The Modifier of vibrator 1 was originally detected as a semi-dominant modifier of neurodegeneration and premature death in vibrator mutant animals. The Pitpnavibrator mutation is an IAP-family endogenous retrovirus insertion into an intron of a phosphatidylinositol transfer protein gene, which reduces normal gene expression by competing with splicing of the adjacent exons [68]. Suppression by the CAST/Ei modifier allele occurs by elevating the level and proportion of normally spliced mRNA from the mutant gene. Positional complementation cloning identified the modifier as an amino acid substitution allele of mRNA nuclear export factor Nxf1, suggesting a previously unexpected role for canonical mRNA export machinery in splicing fidelity in at least some contexts [69]. Importantly, this dose-responsive effect on alternative splicing has been demonstrated for six out of seven mutations caused by sense-strand IAP insertions in host gene introns, but none of 15 mutations with other classes of insertional events [70]. This creates an “inside-out” network module, with a modifier node acting on several different mutations, some of which have additional known modifiers (Figure 2B). Of special interest, the suppressing Nxf1 allele was found in a majority of wild castaneus isolates, confirming it as a natural variant, and haplotype analysis suggested directional selection, with a non-conservative amino acid replacement in Nxf1 as the youngest variant on the most common wild haplotype [69].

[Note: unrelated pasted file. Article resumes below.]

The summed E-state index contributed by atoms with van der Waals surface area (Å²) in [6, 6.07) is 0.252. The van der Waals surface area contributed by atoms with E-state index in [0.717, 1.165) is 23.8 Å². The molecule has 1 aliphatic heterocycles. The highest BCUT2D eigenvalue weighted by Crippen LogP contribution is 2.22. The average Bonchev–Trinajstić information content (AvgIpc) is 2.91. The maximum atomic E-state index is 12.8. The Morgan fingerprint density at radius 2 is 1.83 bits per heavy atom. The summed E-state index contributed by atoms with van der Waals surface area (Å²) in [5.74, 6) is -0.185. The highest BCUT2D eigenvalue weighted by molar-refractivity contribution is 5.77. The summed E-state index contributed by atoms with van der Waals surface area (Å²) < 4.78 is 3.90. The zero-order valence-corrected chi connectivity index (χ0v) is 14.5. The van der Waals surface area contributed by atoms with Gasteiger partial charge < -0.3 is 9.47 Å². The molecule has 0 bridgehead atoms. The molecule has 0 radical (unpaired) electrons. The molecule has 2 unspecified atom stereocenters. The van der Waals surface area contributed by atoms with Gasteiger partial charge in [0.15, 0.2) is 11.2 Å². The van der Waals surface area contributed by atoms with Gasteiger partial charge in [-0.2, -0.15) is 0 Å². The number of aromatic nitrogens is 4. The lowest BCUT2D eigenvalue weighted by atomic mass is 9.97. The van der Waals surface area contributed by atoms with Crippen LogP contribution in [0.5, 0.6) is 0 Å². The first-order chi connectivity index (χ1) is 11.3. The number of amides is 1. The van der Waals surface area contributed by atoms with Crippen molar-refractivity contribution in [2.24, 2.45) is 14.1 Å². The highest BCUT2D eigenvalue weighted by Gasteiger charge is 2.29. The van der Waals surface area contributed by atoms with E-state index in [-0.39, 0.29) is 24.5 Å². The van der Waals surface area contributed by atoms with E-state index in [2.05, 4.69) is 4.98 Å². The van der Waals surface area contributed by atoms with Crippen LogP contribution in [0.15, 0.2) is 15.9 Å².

Among modifiers not yet identified molecularly, the Modifier of dactylaplasia (Mdac) may impact several themes raised above, including selection, specificity, and epigenetic regulation. The functionally tested alleles are both well dispersed across inbred strains [71], [72], suggesting an early—and possibly wild—origin. The modifier acts on two different Dac alleles of Fbxw4, caused by independent insertions of MusD-family retrovirus elements at different sites [73], but has no obvious independent phenotype in reports from several different laboratories. Most interestingly, Mdac alleles alter both DNA methylation and the accumulation of inhibitory histone modifications on the Dac MusD elements [74], raising the intriguing possibility that this locus might act directly in epigenetic mechanisms, without strong collateral phenotypes. This would be interesting both as a phenotypically quiet epigenetic modifier and potentially as a tool for titrating allele strength of other MusD/ETn-induced mutations with similar epigenetic profiles.